The need to protect tourism has been frequently presented in part as a reason for the extraordinary measures. But even before Ebola, runaway insecurity has been frightening tourists away. Al-Shaabab has transformed its tactics from sporadic cross-border terror to something akin to domestic insurgency. Kenya’s tourism sector, which provides 15 per cent of the country’s GDP, generating $1.1 billion in revenues annually has taken a big hit. In May alone, it was estimated that the industry lost more than $10million due to cancellations in part from the fallout of the recent terrorist attack in the country. Simply put, the biggest fear of tourists is government’s incompetence and even more so the emerging tendency to politicise terrorist attacks. When Western countries issued travel advisory against their citizens travelling to Kenya, the Government fought back angrily claiming that it was an attempt to sabotage the Kenyan economy. Now the Government seems to be carrying out a similar act of sabotage to the Ebola-hit economies

Well it appears the ban is not all that irrational. Kenya's government seems to have taken into account, in part, the invisible hand of ‘real eonomik.’ The Ebola-hit Nigeria, Africa’s largest economy—of almost thirteen times that of Kenya— was spared from the ban. Trade between Kenya and Nigeria has been largely in Kenya’s favour, with an average of KShs1.2 billion ($135 million). While trade between Kenya and the three Ebola-hit countries combine only amounts to $3 million in favour of Kenya.


To be fair, Kenya has taken some encouraging actions to provide emergency health support to the affected countries with a team of health specialists. While Kenya, has its own acute health services human resources challenges, token support provided to the desperately affected countries is an important mark of solidarity. African health workers have in a small way helped to beef acute shortage of human resources. For example, there are only 200 doctors for the over 3.5 million people in Liberia. And the reaching-out also demonstrates the gap at the continental level for a-ready-to-deploy mass of health workers in times of public health emergencies of international concern.

But African solidarity ends at the doorstep of self-interests. One would be naïve to assume that states are concerned with something more than their interests. Nevertheless, unintended consequences of an interest-only foreign relation could be higher in the long-term with lasting damage to trust. Last year, Kenya stretched African solidarity to limit, rallying African countries to walk out of the International Criminal Court—stressing the need for African solutions to African problems. Now when it comes to support Ebola-affected economies, every other thing does not matter except self-interest.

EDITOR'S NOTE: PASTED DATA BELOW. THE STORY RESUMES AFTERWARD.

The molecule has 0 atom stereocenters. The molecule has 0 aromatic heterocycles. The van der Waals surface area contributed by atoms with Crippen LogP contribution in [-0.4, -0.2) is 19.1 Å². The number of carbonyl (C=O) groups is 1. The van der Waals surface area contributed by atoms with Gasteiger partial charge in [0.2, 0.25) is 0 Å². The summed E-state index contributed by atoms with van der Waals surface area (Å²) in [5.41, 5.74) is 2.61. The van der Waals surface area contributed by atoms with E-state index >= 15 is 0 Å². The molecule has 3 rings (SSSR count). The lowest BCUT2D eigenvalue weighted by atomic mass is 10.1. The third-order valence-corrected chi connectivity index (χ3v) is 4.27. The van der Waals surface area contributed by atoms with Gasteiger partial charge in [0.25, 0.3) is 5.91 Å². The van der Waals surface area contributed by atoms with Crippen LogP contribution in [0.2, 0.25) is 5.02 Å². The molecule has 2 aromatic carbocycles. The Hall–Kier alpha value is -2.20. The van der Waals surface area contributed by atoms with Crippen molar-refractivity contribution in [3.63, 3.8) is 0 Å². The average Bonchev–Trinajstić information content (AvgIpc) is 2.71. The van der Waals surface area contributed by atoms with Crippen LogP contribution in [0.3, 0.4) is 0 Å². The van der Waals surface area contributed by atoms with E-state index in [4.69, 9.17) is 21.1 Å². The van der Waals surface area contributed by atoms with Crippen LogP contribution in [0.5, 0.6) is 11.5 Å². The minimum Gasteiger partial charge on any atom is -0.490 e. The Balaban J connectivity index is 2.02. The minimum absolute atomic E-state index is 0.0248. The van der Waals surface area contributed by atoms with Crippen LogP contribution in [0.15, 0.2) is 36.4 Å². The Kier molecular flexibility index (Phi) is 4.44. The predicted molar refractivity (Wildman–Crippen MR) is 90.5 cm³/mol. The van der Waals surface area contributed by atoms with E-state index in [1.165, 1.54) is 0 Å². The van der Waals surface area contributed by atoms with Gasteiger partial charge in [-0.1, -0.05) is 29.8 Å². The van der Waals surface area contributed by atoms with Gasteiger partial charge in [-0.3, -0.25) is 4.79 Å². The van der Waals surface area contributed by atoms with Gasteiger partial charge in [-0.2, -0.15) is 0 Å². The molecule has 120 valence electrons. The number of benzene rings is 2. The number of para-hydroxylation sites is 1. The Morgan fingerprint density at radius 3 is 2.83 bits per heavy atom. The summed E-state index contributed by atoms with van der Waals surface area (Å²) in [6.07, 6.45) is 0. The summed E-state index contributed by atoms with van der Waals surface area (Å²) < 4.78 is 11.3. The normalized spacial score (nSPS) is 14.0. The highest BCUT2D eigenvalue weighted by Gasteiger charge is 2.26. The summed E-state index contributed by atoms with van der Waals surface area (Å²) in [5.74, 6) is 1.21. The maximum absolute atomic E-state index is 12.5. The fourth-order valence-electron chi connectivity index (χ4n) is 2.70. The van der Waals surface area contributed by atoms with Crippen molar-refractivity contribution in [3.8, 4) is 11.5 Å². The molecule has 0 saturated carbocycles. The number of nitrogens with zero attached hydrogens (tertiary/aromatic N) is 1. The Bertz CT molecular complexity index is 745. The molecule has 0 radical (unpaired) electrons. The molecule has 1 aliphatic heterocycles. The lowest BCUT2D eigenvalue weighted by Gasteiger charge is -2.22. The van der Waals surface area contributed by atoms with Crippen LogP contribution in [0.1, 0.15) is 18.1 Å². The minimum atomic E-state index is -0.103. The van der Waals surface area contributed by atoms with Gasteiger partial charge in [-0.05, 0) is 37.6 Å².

Success in fighting Ebola requires more investment in health system than travel bans. It requires surge capacity to detect, investigate and manage the disease. The International Health Regulations—IHR (2005), a set of globally agreed rules to bring every country including Kenya at the same speed of pandemic preparedness and response, outlines a set of core capacities that countries must put in place including quality laboratories, motivated and sufficient health workers, secured point of entry.

While Kenya has made some progress in implementing IHR, there’s an apparent dearth in capacities in many minimum core requirements to fight pandemics including Ebola—even when compare with peers. In a recent review of the IHR implementation, Kenya scored below the global and African averages in the areas of human resources (57 per cent), laboratories (40 per cent) and points of entry (65 per cent), risks communication (57 per cent); Kenya has even requested for an additional two years extension after the deadline expired in June 2014.

The Kenyan government has ignored the real health emergency facing the country: the chronic under-investment in healthcare systems. Even though, the country has committed to achieve the continental target of 15 per cent, only 6 per cent of government revenues are allocated to health. Not only is Kenya spending a relatively low amount as a percentage of GDP on healthcare, but also the allocation of funds to public facilities has been uneven. According to a 2011 Healthy Action report, secondary and tertiary facilities have historically been allocated 70 per cent of the health budget. And it is not clear if present devolution strategies will improve health care delivery. Last year, health workers were on strike against decentralisation reforms as well as insisting on a pay rise and improved working conditions.

The Ebola outbreak provides an opportunity to reflect on the building blocks of the Kenya’s health system, their weaknesses and how to better provide services and tackle health insecurities in a forward looking manner, anchored on evidence rather than stigmatising whole populations.

* Akong Charles Ndika is a global affairs blogger at